Oscillatory brain activity before and after an internal context change--evidence for a reset of encoding processes

Bernhard Pastötter, Karl-Heinz Bäuml, Simon Hanslmayr

Research output: Contribution to journalArticlepeer-review

37 Citations (Scopus)


Prior behavioral work has shown that changing context during encoding can influence long-term memory performance. The present study examined the neural correlates of such context effects by analyzing oscillatory brain activity during the encoding of words, both before and after a context change. Participants studied two lists of items and, after the presentation of List 1, were either cued to change their internal context through a simple imagination task, or not. Replicating the behavioral work, the change in context led to forgetting of the first list (List 1) and to memory enhancement of the second (List 2). Measuring EEGs during encoding of the two lists, the context change was found to affect oscillatory brain activity. Whereas an increase of theta and alpha power from List-1 to List-2 encoding was found when the context was left unchanged, a slight theta and alpha power decrease was found when the context was changed. In addition, median split analysis revealed that alpha power during List-2 encoding was related to the enhancement effect of the context change. The results suggest that a change in internal context can lead to a reset of encoding processes, thus pointing to a crucial role of encoding processes in context-dependent memory.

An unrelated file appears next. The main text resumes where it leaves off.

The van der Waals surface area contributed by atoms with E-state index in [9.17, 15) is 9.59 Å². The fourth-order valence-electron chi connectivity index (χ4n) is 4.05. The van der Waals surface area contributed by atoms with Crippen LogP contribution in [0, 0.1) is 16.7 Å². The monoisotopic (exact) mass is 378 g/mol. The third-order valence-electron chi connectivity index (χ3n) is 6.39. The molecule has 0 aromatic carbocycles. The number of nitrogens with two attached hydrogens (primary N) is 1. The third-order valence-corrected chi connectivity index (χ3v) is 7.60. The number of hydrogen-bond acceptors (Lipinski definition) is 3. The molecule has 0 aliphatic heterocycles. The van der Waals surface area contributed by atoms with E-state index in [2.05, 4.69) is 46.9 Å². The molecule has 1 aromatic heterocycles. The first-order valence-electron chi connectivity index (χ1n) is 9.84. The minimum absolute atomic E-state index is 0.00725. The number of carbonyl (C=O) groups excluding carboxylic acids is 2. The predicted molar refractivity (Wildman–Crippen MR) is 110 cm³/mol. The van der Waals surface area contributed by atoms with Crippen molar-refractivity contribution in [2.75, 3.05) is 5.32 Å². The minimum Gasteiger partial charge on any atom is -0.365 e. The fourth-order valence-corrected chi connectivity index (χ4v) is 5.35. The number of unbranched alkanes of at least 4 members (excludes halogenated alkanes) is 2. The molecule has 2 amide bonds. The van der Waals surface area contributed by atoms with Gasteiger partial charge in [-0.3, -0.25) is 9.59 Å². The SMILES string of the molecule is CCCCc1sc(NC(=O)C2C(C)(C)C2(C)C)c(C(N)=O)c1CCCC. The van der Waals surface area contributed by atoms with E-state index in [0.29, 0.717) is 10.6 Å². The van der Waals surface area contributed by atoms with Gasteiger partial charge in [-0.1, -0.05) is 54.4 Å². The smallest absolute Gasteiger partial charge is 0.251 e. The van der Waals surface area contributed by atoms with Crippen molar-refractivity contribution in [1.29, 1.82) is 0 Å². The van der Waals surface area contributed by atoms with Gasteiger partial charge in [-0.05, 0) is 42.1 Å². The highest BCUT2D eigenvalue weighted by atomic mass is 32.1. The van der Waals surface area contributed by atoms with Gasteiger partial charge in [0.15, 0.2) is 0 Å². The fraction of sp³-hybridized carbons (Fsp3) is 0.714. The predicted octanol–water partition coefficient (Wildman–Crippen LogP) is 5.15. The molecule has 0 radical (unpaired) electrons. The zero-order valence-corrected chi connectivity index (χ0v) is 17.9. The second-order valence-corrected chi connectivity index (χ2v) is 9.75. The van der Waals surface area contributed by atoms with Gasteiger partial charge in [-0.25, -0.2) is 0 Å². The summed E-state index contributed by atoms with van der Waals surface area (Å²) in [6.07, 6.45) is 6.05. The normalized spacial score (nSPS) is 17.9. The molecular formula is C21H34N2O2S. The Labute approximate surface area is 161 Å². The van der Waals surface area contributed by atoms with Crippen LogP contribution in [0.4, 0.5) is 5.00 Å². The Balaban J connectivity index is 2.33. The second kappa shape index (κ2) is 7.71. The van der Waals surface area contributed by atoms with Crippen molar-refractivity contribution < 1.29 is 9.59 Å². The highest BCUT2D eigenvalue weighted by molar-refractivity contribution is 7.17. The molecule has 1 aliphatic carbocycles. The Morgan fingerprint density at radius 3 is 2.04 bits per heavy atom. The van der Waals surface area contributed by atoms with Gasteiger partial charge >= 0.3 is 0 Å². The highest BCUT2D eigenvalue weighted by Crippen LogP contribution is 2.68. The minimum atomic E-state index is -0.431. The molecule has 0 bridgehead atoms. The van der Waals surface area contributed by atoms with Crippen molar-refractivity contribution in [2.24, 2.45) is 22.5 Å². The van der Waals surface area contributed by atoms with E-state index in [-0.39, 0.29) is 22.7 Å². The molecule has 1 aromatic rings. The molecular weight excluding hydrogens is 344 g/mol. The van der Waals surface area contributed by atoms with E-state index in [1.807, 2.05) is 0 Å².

Original languageEnglish
Pages (from-to)173-81
Number of pages9
Issue number1
Publication statusPublished - 15 Oct 2008


  • Adaptation, Physiological
  • Adult
  • Association Learning
  • Biological Clocks
  • Brain Mapping
  • Cues
  • Electroencephalography
  • Female
  • Humans
  • Male
  • Mental Recall
  • Oscillometry
  • Retention (Psychology)


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